Published on October 2nd, 2017 | by Al
NOBODY EXPECTS THE SPANISH INQUISITION
Canowindra was redolent with history, and it was my type of history. In October 1863, the bushranger Ben Hall’s gang took over the village for three days, herded the whole population and a few passers-through into the inn, and “entertained” them.
I bet it was hilarious.
In September 2017, I rode in to the town on a Sunday, strode manfully up to the door of the Royal Hotel, and pushed it. It was locked.
I got back on my bike and rode a hundred or so metres down to the Canowindra Hotel. It wasn’t locked.
I asked if I could get lunch. The bartender said here’s the menu, and the special for today is lamb cutlets. I was cold. I asked if he had red wine, and ordered a glass of merlot. He filled it right to the brim. “You pour a generous glass of wine, friend”, I told him. “How many coppers are there in this town?”
“None working today” he said happily, so I ordered the cutlets, paid, and sat down with my wine. “This is a comfy town”, I thought.
It had appeared that way on the way in. The sheep were freshly shorn and there were lambs in the flocks, the cattle looked fat and delicious, and the canola and lucerne painted the fields in patriotic colours.
The cutlets were spectacular. “Where do you get your cutlets?” I asked the bartender. “They don’t taste like the ones from Coles at Neutral Bay.”
“Ah,” he said, “the butcher’s changed hands. One of the local sheep farmers bought it. He kills his own.”
I’m thinking he doesn’t pump his meat with water like the supermarkets do either.
I called Bly when I got back. “We used to go for a day ride once a month”, I said. “Let’s do it again. Come to my place 0800 Sunday, and we will go to Canowindra for cutlets.”
“Where?” said Bly.
“Canowindra”, I said. “It’s really famous. It’s got a fish fossil museum.”
The state government had put on a double demerits weekend for us. The police had set up a big roadblock at Lithgow to do random breath tests. It was inconvenient, and the one administering the test to me wanted to be a human being and chat, and asked where we were going. I lied to him. “Nice”, he said. “Ride safe.”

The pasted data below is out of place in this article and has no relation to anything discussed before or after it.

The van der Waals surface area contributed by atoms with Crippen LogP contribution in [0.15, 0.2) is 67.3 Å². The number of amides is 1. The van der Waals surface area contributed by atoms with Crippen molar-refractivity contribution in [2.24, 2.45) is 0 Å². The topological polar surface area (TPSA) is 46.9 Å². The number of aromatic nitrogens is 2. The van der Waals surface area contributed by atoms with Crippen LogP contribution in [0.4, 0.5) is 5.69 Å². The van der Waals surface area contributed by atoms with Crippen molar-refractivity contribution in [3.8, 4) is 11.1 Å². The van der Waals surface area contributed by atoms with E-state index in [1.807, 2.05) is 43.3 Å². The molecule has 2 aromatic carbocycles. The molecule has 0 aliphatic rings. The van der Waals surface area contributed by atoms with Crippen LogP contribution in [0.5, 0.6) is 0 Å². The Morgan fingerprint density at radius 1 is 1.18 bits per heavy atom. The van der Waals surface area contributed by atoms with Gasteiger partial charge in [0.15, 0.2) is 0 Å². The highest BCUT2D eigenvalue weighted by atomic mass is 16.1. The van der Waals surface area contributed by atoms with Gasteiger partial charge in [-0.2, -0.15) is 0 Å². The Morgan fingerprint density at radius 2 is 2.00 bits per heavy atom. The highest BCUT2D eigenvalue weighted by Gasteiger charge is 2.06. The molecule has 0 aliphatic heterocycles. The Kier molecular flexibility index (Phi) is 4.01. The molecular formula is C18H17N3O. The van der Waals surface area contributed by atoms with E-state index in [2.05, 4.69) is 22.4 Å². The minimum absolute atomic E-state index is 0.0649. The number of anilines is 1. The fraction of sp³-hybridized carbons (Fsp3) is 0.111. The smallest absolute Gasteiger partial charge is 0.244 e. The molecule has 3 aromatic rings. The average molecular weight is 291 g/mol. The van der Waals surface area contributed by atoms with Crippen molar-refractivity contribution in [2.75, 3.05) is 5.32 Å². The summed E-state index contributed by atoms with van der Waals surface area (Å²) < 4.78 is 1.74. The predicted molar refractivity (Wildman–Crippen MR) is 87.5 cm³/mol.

We didn’t, of course. We got to those secret lonely roads and rode really fast. I scraped the bash plate on the V-Strom on the road twice in corners. That thing’s going to have to come off.
The bartender at the pub said the cutlets were still on, so we had them for lunch. I asked if the town cops had every Sunday off, and he said “Yep.”
Some local guy stopped by our table and wanted to chat. He said the town wasn’t as comfy as it looked, because the late rains didn’t happen. He was going to rip out a barley crop and turn it into cattle feed. Then he was going to buy some cheap cattle from up north where they’re in drought, and fatten them on the barley, and sell them. “You can get a cow with calf for a thousand dollars”, he told me. “Last year it was two thousand.”
“Those were good cutlets”, said Bly a little later.
“I told you”, I said. “Let’s go to the fish fossil museum. It’s only ten bucks.”
“I’m not that interested in fish fossils”, said Bly.
So we swapped bikes, and I rode the Homostrada to Orange while he rode my DL. We filled our tanks and I made him follow me on the way out, and showed him the Icely Road route to Bathurst. It’s winding and wonderfully scenic.
The rest of the family had gone to the in-law’s place for lunch, so I dropped in on the way home. My hair looked funny and there were bugs dying on my jacket. Everyone said hi Al, where have you been, and I said Canowindra.
“It’s really famous,” I said. “It’s got a fish fossil museum.”
“What did you go THERE for?”
“To eat lamb cutlets”, I told them.
“Why did you go three hundred kilometres to eat lamb cutlets?”
I wasn’t expecting the Spanish Inquisition. “They’re good cutlets”, I said.
They seemed okay with that.